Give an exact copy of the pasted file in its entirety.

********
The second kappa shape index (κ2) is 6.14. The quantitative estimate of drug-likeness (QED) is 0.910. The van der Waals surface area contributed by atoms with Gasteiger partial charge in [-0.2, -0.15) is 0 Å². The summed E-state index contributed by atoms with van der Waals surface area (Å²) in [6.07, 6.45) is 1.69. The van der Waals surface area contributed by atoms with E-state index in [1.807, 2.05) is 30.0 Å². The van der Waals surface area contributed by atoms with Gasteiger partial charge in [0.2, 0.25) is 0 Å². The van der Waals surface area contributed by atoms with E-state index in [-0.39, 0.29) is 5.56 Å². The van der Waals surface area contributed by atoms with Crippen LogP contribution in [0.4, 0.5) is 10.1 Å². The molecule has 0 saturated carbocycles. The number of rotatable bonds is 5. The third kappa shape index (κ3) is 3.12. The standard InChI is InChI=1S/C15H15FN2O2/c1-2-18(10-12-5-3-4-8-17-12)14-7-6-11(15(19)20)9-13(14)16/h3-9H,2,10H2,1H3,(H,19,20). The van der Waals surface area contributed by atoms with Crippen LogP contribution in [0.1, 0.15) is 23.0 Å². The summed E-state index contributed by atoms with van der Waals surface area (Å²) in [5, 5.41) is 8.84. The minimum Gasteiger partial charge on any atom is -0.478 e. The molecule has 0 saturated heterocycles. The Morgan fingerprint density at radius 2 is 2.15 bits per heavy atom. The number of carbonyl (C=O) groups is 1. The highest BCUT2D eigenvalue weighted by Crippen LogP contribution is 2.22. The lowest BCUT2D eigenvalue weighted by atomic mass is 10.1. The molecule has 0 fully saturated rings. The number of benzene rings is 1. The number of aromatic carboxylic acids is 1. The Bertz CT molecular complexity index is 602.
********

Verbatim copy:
The second kappa shape index (κ2) is 6.14. The quantitative estimate of drug-likeness (QED) is 0.910. The van der Waals surface area contributed by atoms with Gasteiger partial charge in [-0.2, -0.15) is 0 Å². The summed E-state index contributed by atoms with van der Waals surface area (Å²) in [6.07, 6.45) is 1.69. The van der Waals surface area contributed by atoms with E-state index in [1.807, 2.05) is 30.0 Å². The van der Waals surface area contributed by atoms with Gasteiger partial charge in [0.2, 0.25) is 0 Å². The van der Waals surface area contributed by atoms with E-state index in [-0.39, 0.29) is 5.56 Å². The van der Waals surface area contributed by atoms with Crippen LogP contribution in [0.4, 0.5) is 10.1 Å². The molecule has 0 saturated carbocycles. The number of rotatable bonds is 5. The third kappa shape index (κ3) is 3.12. The standard InChI is InChI=1S/C15H15FN2O2/c1-2-18(10-12-5-3-4-8-17-12)14-7-6-11(15(19)20)9-13(14)16/h3-9H,2,10H2,1H3,(H,19,20). The van der Waals surface area contributed by atoms with Crippen LogP contribution in [0.1, 0.15) is 23.0 Å². The summed E-state index contributed by atoms with van der Waals surface area (Å²) in [5, 5.41) is 8.84. The minimum Gasteiger partial charge on any atom is -0.478 e. The molecule has 0 saturated heterocycles. The Morgan fingerprint density at radius 2 is 2.15 bits per heavy atom. The number of carbonyl (C=O) groups is 1. The highest BCUT2D eigenvalue weighted by Crippen LogP contribution is 2.22. The lowest BCUT2D eigenvalue weighted by atomic mass is 10.1. The molecule has 0 fully saturated rings. The number of benzene rings is 1. The number of aromatic carboxylic acids is 1. The Bertz CT molecular complexity index is 602.